Sir Douglas Brownrigg
|Born||21 April 1886|
|Died||7 February 1946 (aged 59)|
|Years of service||1905–1940|
|Commands held||159th (Welsh Border) Infantry Brigade|
51st (Highland) Division
|Battles/wars||World War I|
World War II
|Awards||Knight Commander of the Order of the Bath|
Distinguished Service Order
After the War he became Deputy Assistant Adjutant General at the War Office and then became a General Staff Officer at the Royal Military College Sandhurst. He returned to the War Office as a General Service Officer in 1923 and became Assistant Adjutant and Quartermaster General for the Shanghai Defence Force in China in 1927. He was placed in charge of Administration for the North China Command in 1928. He was appointed Commander of 159th (Welsh Border) Infantry Brigade in 1933 and General Officer Commanding 51st (Highland) Division in 1935.
He took part in World War II as Adjutant-General of the British Expeditionary Force in 1939 and retired in 1940. He was a Sector and Zone Commander for the Home Guard for the rest of the War. In late 1942, Brownrigg was employed as the military advisor for the British film The Life and Death of Colonel Blimp. The film was about an officer called Major-General Wynne-Candy, whose fictional career was rather similar to Brownrigg's, as he had served with distinction in the First World War, was retired after Dunkirk and then had taken a senior role in the Home Guard.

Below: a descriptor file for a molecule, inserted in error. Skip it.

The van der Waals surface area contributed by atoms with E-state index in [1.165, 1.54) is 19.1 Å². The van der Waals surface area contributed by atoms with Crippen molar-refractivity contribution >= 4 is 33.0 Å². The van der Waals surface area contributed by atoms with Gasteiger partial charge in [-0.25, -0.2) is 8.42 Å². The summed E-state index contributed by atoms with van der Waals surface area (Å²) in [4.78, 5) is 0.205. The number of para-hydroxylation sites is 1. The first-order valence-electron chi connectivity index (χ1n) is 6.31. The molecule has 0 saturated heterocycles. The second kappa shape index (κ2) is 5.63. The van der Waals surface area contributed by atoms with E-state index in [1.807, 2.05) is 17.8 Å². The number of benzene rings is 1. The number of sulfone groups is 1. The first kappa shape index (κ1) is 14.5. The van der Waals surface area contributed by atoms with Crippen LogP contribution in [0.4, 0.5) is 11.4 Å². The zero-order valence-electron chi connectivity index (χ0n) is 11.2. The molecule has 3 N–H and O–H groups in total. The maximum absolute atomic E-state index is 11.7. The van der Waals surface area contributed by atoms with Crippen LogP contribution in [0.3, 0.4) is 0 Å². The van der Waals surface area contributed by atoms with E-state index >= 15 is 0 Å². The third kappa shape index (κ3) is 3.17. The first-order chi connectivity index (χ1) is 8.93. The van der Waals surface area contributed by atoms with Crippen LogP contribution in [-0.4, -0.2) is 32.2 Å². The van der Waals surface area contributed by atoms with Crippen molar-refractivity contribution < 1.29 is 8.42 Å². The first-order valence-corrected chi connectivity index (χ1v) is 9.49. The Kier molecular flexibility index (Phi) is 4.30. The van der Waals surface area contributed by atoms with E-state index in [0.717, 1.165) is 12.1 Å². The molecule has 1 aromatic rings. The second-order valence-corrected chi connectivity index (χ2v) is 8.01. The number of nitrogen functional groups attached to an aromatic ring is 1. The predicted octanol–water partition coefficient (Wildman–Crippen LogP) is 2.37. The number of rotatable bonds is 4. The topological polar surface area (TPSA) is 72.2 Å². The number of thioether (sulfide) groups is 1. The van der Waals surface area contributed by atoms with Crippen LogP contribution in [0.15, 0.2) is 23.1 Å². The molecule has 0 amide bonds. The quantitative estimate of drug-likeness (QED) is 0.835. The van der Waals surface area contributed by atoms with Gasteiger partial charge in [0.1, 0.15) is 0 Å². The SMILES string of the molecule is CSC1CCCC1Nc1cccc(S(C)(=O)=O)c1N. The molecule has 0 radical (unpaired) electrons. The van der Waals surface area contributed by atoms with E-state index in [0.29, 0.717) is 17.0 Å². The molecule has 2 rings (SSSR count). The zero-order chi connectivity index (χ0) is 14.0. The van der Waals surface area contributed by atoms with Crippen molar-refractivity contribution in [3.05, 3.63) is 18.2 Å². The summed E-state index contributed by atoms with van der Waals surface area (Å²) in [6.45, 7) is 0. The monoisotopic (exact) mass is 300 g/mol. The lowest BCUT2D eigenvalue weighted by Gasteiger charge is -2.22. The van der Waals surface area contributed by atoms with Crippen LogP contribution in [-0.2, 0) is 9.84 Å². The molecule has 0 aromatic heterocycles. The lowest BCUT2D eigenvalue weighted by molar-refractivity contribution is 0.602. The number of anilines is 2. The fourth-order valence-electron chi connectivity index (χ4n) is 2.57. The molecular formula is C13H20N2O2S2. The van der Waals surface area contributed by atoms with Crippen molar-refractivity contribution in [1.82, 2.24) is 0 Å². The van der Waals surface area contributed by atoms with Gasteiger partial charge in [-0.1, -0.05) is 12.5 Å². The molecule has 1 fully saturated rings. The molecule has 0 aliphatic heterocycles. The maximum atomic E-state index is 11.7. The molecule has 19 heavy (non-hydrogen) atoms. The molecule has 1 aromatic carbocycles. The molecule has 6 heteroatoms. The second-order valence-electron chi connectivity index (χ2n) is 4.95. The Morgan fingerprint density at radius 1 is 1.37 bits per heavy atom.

In 1919 he married Mona Jeffreys. Sir Douglas Brownrigg and Lady Brownrigg were keen dog breeders who imported two of the first Shih Tzus into the United Kingdom from China. His memoirs; Unexpected (a book of memories), were published in 1942.
- Liddell Hart Centre for Military Archives
- Penny, Summerfield; Peniston-Bird, Corinna. Contesting Home Defense: Men, Women, and the Home Guard in the Second World War. Manchester University Press. p. 138. ISBN 978-0719062025.
- Unit Histories
- Early days with Lady Brownrigg
- World War Books - Catalogue 31 - Item 113
| Military Secretary
Sir George Giffard